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J Rehabil Res Dev. 2008;45(5):731-47.

Considerations for design of future cochlear implant electrode arrays: electrode array stiffness, size, and depth of insertion.

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Department of Otolaryngology, University of California, San Francisco, CA 94143, USA.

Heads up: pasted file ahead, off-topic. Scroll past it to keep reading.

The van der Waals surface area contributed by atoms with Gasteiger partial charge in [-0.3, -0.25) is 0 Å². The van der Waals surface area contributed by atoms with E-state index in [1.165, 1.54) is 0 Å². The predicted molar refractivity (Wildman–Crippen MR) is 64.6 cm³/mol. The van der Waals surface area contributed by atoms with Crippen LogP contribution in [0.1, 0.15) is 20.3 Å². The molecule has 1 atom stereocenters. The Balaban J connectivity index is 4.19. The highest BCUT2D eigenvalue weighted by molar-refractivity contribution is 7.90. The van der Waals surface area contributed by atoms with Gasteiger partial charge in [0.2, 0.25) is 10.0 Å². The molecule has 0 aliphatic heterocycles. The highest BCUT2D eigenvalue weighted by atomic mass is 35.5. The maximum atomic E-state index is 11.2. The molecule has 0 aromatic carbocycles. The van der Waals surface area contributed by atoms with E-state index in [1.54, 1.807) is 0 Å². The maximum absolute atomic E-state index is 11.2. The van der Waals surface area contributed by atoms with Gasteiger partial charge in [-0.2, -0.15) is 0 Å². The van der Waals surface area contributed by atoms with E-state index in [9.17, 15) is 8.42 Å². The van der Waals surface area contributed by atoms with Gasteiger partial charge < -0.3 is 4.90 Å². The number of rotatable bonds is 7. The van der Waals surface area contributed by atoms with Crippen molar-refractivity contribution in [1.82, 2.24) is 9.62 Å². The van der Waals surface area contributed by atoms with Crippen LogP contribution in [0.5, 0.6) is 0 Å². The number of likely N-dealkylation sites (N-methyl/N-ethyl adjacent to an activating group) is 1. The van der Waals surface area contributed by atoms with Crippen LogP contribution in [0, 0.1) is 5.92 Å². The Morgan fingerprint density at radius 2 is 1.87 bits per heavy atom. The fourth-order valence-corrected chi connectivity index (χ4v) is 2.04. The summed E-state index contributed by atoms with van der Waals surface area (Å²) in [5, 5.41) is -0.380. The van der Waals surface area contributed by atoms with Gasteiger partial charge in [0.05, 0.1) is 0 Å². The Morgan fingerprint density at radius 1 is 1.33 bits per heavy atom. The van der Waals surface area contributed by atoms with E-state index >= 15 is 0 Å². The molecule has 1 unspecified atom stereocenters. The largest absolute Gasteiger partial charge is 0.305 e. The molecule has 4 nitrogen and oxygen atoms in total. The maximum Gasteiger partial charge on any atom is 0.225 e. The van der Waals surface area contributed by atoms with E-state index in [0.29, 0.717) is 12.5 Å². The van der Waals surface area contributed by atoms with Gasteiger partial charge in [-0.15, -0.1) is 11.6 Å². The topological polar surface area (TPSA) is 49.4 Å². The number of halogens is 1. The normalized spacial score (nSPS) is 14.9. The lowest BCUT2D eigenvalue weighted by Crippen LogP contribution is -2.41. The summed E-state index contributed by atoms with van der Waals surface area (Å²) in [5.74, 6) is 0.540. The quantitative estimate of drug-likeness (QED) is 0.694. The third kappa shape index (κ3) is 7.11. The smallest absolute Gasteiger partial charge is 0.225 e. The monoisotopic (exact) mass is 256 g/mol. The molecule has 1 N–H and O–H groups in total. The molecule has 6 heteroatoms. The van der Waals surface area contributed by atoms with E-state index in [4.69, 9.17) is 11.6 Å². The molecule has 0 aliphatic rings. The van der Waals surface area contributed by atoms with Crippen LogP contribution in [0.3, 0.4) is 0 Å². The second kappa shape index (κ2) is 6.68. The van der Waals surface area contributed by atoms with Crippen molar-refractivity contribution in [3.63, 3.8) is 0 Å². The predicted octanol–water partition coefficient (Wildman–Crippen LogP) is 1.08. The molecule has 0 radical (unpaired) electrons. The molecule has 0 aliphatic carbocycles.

The level of hearing rehabilitation enjoyed by cochlear implant (CI) recipients has increased dramatically since the introduction of these devices. This improvement is the result of continual development of these systems and the inclusion of subjects with less severe auditory pathology. Developments include advanced signal processing, higher stimulation rates, greater numbers of channels, and more efficient electrode arrays that are less likely to produce insertion damage. New directions in the application of CIs, particularly in combined acoustic and electrical stimulation, and increasing performance expectations will place greater demands on future electrode arrays. Specifically, the next generation of arrays must be reliably inserted without damage, must maintain residual acoustic function, and may need to be inserted more deeply. In this study, we measured the mechanical properties of eight clinical and prototype human CI electrode arrays and evaluated insertion trauma and insertion depth in 79 implanted cadaver temporal bones. We found that the size and shape of the array directly affect the incidence of observed trauma. Further, arrays with greater stiffness in the plane perpendicular to the plane of the cochlear spiral are less likely to cause severe trauma than arrays with similar vertical and horizontal stiffness.

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